Nodejs - Asynchronous File Operations with Try-Catch

Handle Situation When File Does Not Exist in Directory

Performing a file reading operation to check whether or not a file exists before operating might cause a race condition as stated in the Nodejs section on fs.stat:

“Using fs.stat() to check for the existence of a file before calling fs.open(), fs.readFile() or fs.writeFile() is not recommended. Instead, user code should open/read/write the file directly and handle the error raised if the file is not available.”

In order to make it safer when using an asynchronous file read operation, a try-catch block should always wrap the async file operation because it will allow one to handle the situation when a file is indeed non-existent.

Here is an example where the library ‘co’ and ‘fs-extra-promises’ are used to show safe operation with the try-catch block on async operations:

Generators and Try-catch
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import { statAsync } from 'fs-extra-promise';
import co from 'co';

co(function* fileCheck() {
yield co.wrap(function* () {
try {
//statAsync is the promise version of fs.stat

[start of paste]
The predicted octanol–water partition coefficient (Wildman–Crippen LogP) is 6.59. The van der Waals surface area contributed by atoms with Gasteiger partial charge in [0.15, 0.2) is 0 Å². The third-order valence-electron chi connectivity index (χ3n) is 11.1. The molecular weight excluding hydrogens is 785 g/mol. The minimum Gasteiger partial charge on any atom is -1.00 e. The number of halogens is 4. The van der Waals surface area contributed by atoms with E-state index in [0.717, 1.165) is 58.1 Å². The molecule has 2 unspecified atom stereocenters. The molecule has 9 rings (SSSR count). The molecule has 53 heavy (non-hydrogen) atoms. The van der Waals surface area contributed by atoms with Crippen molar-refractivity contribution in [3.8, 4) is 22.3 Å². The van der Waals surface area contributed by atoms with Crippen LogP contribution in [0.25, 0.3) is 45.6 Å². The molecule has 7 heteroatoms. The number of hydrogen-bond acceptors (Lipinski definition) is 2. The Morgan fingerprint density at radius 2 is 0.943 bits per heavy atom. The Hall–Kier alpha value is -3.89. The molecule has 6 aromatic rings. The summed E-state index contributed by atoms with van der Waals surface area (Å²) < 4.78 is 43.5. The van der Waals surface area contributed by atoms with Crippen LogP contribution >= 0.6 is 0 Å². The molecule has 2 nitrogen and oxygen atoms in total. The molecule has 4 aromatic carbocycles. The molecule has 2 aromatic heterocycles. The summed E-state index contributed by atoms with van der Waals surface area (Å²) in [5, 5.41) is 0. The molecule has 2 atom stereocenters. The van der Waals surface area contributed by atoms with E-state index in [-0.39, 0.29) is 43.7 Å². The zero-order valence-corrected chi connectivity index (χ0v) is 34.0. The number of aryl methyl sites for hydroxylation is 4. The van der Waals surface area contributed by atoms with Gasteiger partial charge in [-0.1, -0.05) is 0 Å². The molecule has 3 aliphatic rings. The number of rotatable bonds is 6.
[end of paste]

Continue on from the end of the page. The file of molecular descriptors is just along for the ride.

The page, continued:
const fileExists = yield statAsync('a/path/that/does/not/exists');

//Check if is a file type of folder type
//Do stuff when the path does exist
//fileExists.isFile() || fileExists.isDirectory()
} catch (e) {

//Errors out here because the path stated does not exists

//Do stuff here where there is an error
///...
}
};
});

Nodejs - Quick Tips #7

Identify Streams Better when Logging Two or More Streams at a Time

Rxjs provides a means of performing a ‘side effect’ without modifying the observable through the observable chain. The ‘do’ command is good candidate for use when there is a need to log out information when specific operations are performed.

Log Action of an Observable
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//Provide an indication of which interval has action performed
const interval1 = Rx.Observable.interval(1000);
const example1 = interval1.do(val => console.log(`Early interval, second(s) elapsed! : ${val}`));

const interval = Rx.Observable.interval(2000);
const example2 = interval.do(val => console.log(`Later interval, second(s) elapsed! : ${val}\n`));

Observable.merge(
example1,
example2
).subscribe((x) => {});

No ‘default’ Call Needed when ‘requiring’ transpiled module from Babel

The require call in a ES5 transpiled module from ES6 requires you to call the ‘default’ key of the return function value before the actually functionality can be accessed: